The ship was locked in the ice through the winter. She felt that she had become locked into a binding agreement.


To sight and follow (a moving target) automatically
Locked the enemy fighter in the gun sights.


To aim (a weapon or other device) at a moving target so as to follow it automatically
"The pilot had locked his targeting radar on the slow-moving frigate" (Ed Magnuson).


To clasp or link firmly; intertwine or interlock
Locked arms and walked away.


To bind in close struggle or battle
The two dogs were locked in combat.


To equip (a waterway) with locks.


To pass (a vessel) through a lock.


To invest (funds) in such a way that they cannot easily be converted into cash.


To arrange or secure (an interest rate) for a loan.


To end the processing of (a magnetic tape or disk) in such a way as to deny access to its contents.


To protect (a file) from changes or deletion.


To become fastened by or as if by means of a lock
The door locks automatically when shut.


To become entangled or jammed; interlock.


To become rigid or immobile
The mechanism tends to lock in cold weather.


To pass through a lock or locks in a waterway.


Plural of lock


A head of hair; tresses.


(colloquial) Dreadlocks.


Fastening devices, often requiring a key or combination.
She lost the key to her Locks and couldn't access her diary.


A synonym for dreadlocks, specifically in Rastafarian context.
His Locks were a symbol of his spiritual journey.


Mechanisms in canals for raising and lowering boats.
The boat waited patiently at the Locks.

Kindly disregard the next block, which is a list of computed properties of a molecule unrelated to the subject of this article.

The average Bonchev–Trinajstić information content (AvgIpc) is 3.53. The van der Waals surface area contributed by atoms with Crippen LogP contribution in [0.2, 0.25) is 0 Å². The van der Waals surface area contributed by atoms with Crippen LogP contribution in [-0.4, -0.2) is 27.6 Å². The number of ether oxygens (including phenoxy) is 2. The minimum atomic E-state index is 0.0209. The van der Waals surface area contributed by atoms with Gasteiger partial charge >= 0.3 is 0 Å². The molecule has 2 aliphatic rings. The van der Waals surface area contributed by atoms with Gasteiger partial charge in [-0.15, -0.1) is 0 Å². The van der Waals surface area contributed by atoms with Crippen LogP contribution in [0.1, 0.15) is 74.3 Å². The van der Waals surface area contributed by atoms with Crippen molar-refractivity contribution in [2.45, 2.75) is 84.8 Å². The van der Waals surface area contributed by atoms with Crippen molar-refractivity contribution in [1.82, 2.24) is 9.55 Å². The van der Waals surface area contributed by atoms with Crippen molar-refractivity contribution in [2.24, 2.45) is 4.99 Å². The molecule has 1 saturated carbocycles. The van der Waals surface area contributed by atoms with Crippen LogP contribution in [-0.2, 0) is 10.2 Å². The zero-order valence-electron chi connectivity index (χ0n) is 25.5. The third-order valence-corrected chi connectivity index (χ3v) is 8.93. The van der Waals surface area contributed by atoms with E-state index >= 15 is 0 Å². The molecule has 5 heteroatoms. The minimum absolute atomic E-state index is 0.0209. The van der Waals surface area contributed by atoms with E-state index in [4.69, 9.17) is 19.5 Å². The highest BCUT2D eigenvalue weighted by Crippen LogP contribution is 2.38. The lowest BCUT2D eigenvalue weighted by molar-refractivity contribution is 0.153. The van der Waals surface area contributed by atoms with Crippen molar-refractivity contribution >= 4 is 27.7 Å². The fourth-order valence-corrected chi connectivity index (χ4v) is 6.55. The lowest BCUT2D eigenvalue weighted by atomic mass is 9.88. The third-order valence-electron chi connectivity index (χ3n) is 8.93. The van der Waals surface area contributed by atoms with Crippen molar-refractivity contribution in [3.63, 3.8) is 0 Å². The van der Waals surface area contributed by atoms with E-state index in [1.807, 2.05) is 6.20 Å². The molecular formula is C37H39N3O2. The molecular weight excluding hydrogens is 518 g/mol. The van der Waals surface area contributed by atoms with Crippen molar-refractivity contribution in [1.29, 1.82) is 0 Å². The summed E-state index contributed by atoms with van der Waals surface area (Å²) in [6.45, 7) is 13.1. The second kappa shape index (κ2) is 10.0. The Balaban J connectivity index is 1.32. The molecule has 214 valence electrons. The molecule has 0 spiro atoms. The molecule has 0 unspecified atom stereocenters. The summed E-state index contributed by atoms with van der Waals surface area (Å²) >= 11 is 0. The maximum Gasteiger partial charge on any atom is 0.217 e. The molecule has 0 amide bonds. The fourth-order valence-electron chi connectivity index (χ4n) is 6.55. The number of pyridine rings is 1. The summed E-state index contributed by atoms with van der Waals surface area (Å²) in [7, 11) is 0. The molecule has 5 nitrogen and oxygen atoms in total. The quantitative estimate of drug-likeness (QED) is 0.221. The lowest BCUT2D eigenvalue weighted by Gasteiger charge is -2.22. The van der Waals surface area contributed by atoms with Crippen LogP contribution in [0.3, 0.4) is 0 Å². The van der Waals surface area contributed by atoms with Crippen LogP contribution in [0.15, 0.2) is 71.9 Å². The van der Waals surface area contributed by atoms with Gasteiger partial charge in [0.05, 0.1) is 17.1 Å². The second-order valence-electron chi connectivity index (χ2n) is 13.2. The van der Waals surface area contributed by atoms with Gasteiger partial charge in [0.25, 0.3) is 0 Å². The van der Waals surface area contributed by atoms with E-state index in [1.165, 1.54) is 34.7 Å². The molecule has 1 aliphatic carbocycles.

Common Curiosities

What's the cultural significance of Locks?

Locks have a spiritual significance tied to Rastafarian beliefs and Afrocentric identity.

Are Dreads and Locks the same?

While similar, Dreads are a global hairstyle, whereas Locks specifically refer to Rastafarian dreadlocks.

Do Dreads need high maintenance?

Maintenance for Dreads can vary based on the formation method and personal preference.

How are Dreads formed?

Dreads can form naturally or through methods like backcombing, twist and rip, or free-forming.

How long can Locks grow?

Like Dreads, Locks can grow very long, often down to the waist or even longer.

Are Locks always linked to religion?

While Locks are deeply connected to Rastafarianism, not everyone with them adheres to the religion.

Are Locks permanent?

While they can last a long time, they're not necessarily permanent and can be cut or slowly untangled.

Did Dreads originate in Jamaica?

No, Dreads have roots in many ancient cultures worldwide, not just Jamaica.

Are Locks natural?

In the context of Rastafarianism, Locks usually form naturally with minimal intervention.

Is it appropriate to call all dreadlocks "Locks"?

While many use the terms interchangeably, "Locks" has specific ties to Rastafarianism.

Do Dreads and Locks symbolize non-conformity?

Both often symbolize non-conformity, with Dreads representing broader countercultural movements.

Can you undo Dreads?

It's possible but can be challenging, and sometimes cutting is the best option.

Do Dreads get dirty easily?

Like all hair, Dreads can get dirty, but with proper care, they can be kept clean.

How are Locks different from braids?

Locks are matted, intertwined hair, while braids are intentionally woven strands of hair.

Why are Dreads sometimes controversial?

Dreads can spark debates on cultural appropriation, especially when worn outside their traditional cultural contexts.

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Author Spotlight

Written by
Fiza Rafique
Fiza Rafique is a skilled content writer at, where she meticulously refines and enhances written pieces. Drawing from her vast editorial expertise, Fiza ensures clarity, accuracy, and precision in every article. Passionate about language, she continually seeks to elevate the quality of content for readers worldwide.